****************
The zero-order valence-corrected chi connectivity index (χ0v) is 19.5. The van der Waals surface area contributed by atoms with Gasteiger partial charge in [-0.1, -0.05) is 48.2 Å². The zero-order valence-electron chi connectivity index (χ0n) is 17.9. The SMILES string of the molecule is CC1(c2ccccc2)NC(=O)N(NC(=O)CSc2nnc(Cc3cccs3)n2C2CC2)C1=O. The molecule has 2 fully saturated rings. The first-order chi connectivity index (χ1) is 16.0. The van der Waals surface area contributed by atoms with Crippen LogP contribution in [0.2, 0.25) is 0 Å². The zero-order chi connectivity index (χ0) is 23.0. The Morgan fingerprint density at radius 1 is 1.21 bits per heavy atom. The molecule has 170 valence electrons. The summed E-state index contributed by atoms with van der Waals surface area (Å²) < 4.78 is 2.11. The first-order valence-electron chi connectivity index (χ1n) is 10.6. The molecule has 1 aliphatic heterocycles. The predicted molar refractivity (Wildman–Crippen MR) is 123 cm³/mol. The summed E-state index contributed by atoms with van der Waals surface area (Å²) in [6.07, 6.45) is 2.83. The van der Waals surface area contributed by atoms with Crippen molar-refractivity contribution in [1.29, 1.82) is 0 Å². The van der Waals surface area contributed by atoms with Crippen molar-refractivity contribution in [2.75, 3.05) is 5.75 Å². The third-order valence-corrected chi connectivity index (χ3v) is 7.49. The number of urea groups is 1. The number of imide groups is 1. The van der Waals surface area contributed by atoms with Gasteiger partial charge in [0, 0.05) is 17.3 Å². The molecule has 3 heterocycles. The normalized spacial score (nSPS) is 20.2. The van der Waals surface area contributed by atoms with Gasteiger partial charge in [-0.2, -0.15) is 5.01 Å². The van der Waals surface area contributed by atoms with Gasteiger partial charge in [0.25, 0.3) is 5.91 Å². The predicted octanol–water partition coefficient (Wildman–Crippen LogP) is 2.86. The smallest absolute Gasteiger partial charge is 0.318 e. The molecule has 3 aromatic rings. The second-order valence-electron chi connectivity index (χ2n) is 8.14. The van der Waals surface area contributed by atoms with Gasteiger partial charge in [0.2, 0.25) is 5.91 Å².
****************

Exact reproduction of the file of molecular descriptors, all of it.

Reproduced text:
The zero-order valence-corrected chi connectivity index (χ0v) is 19.5. The van der Waals surface area contributed by atoms with Gasteiger partial charge in [-0.1, -0.05) is 48.2 Å². The zero-order valence-electron chi connectivity index (χ0n) is 17.9. The SMILES string of the molecule is CC1(c2ccccc2)NC(=O)N(NC(=O)CSc2nnc(Cc3cccs3)n2C2CC2)C1=O. The molecule has 2 fully saturated rings. The first-order chi connectivity index (χ1) is 16.0. The van der Waals surface area contributed by atoms with Crippen LogP contribution in [0.2, 0.25) is 0 Å². The zero-order chi connectivity index (χ0) is 23.0. The Morgan fingerprint density at radius 1 is 1.21 bits per heavy atom. The molecule has 170 valence electrons. The summed E-state index contributed by atoms with van der Waals surface area (Å²) < 4.78 is 2.11. The first-order valence-electron chi connectivity index (χ1n) is 10.6. The molecule has 1 aliphatic heterocycles. The predicted molar refractivity (Wildman–Crippen MR) is 123 cm³/mol. The summed E-state index contributed by atoms with van der Waals surface area (Å²) in [6.07, 6.45) is 2.83. The van der Waals surface area contributed by atoms with Crippen molar-refractivity contribution in [1.29, 1.82) is 0 Å². The van der Waals surface area contributed by atoms with Crippen molar-refractivity contribution in [2.75, 3.05) is 5.75 Å². The third-order valence-corrected chi connectivity index (χ3v) is 7.49. The number of urea groups is 1. The number of imide groups is 1. The van der Waals surface area contributed by atoms with Gasteiger partial charge in [0, 0.05) is 17.3 Å². The molecule has 3 heterocycles. The normalized spacial score (nSPS) is 20.2. The van der Waals surface area contributed by atoms with Gasteiger partial charge in [-0.2, -0.15) is 5.01 Å². The van der Waals surface area contributed by atoms with Gasteiger partial charge in [0.25, 0.3) is 5.91 Å². The predicted octanol–water partition coefficient (Wildman–Crippen LogP) is 2.86. The smallest absolute Gasteiger partial charge is 0.318 e. The molecule has 3 aromatic rings. The second-order valence-electron chi connectivity index (χ2n) is 8.14. The van der Waals surface area contributed by atoms with Gasteiger partial charge in [0.2, 0.25) is 5.91 Å².